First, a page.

Why You Should Learn CPR

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Saving Lives in the Hospital…and on a Pier

One Sunday in September, I attended a party at the Fort Washington Marina, on the Potomac River south of Washington. It was after midnight and I was thinking of leaving, but I decided to take a final stroll. Little did I know was going to experience first hand how important it is to learn CPR.

As I walked along the pier, I heard someone scream for the DJ to turn the music off because someone had fallen in the water. I ran to the spot, which was increasingly chaotic. The water there was dark, murky, full of weeds and oily. Some experienced boaters from the marina were trying to locate the victim, and two jumped into that awful water. The scene was highly emotional. The victim’s wife was hysterical as she watched people trying to find her husband.

After repeated attempts, a swimmer dove beneath the dark surface and brought up the lifeless body of an adult African American male, apparently in his late 40s. Several men pulled him onto the pier. Luckily, a few party patrons had medical backgrounds, and were able to spring into action to try to save this man’s life. I was one of those people.

I knew someone had called 911, so I could immediately focus on rescue attempts. An onlooker who happened to be a paramedic felt for a carotid pulse, and started chest compressions. I quickly identified myself as a nurse, and assessed the victim’s airway. He was not breathing. “This man needs rescue breathing,” I said, and the paramedic replied, “Let’s work together.” In an instant, I had done a head-tilt and chin lift. I shouted “30 compressions!” and counted the beat for the paramedic. Then I delivered one breath. As I was about to give another, the man began to breathe on his own. I shouted the news, and called to have him turned on his side to prevent aspiration.

His breathing was shallow at first, but quickly became normal. As I cleared his airway, black sludge came from his nose. I maintained an airway and tried to assess his level of consciousness, saying his name in his ear. He responded once. I let his wife talk to him, knowing he’d recognize her voice. I held his head in my hand, and monitored him until Prince George’s County (Maryland) EMS workers arrived. By then the man had a strong pulse and was breathing normally. The chaos ended, and I went home.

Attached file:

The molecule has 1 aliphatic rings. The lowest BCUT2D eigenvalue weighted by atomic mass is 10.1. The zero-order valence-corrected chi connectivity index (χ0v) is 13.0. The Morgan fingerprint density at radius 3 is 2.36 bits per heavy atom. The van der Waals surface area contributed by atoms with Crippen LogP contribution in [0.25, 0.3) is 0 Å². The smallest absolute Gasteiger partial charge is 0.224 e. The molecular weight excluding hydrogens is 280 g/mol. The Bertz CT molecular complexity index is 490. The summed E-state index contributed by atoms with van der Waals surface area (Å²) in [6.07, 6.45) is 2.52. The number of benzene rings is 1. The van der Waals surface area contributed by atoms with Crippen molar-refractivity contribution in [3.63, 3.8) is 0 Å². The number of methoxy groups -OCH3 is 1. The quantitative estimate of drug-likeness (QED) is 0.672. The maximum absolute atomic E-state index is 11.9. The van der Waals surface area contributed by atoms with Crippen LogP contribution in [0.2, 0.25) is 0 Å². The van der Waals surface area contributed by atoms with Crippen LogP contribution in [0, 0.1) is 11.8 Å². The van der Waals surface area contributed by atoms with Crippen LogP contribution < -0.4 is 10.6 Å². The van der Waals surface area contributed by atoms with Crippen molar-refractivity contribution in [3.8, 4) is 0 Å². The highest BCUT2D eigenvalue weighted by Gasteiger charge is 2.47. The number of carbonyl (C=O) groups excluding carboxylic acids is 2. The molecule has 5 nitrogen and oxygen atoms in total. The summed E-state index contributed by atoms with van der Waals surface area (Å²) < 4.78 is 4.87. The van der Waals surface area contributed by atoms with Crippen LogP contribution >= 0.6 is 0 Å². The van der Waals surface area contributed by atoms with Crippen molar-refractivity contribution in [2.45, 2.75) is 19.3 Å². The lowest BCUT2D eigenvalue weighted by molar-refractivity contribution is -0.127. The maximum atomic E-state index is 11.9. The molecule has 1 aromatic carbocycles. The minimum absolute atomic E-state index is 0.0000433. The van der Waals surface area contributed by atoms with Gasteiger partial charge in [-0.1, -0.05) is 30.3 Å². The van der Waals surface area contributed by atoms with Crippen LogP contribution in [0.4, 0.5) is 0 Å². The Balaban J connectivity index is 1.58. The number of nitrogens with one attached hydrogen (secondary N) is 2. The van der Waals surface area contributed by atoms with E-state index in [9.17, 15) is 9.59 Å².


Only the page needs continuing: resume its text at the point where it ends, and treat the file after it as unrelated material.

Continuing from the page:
But I wondered about the man’s progress, and wished I had a way to contact the family. A local boater, who had helped with the rescue, gave me the wife’s phone number. I called her and introduced myself. The woman immediately broke down crying. It was two minutes of crying before she could say, “I just want to thank you so much for giving me my husband back.” She said she had feared she’d never be able to locate and thank his rescuers.

This incident reinforced my belief that if you have the opportunity to learn CPR, you need to do it. It always seems like a drag to renew certification, because you feel like you will never use those skills. But you never know, so it is best to remain current. This was the first time I did rescue breathing in my 30 years of nursing. I am so glad I did not leave the party earlier. I saved a life with one breath…WOW!! This incident also shows the power of teamwork. Here was a group of people who did not know each other but worked together, and got the job done. Kudos to all involved!

I am happy to report the victim is recovering. He was air-lifted to a local trauma hospital and placed on a heart/lung machine. He is now off the machine, and breathes with the assistance of a ventilator through a tracheotomy.  His family says he remembers nothing about the incident, and asks questions by writing on a tablet. The family, which includes young children, says he “is headed for a long recovery.”

I’m proud I helped rescue someone. But I feel like I save people’s lives every day. I work in cancer care. Yes, I was outside my work area that night, but I just went into work mode. Still, it made me realize the magnitude of the effect. This is someone’s husband. This is someone’s father. This is someone’s child. (I plan to meet with his mother soon). I’m just glad I was there and could render the help when I did. Once a nurse, always a nurse, and always on duty — even when you are not.

 

Save a life!

Learn CPR (Cardiopulmonary Resuscitation) and Automated External Defibrillator (AED) usage with MedStar Health’s Simulation Training & Education Lab, an authorized American Heart Association Training Center that offers classes in HeartSaver® CPR, AED training and first aid.  If you’d like to host a course, contact Cheryl A. Camacho at 202-888-9181| or [email protected]

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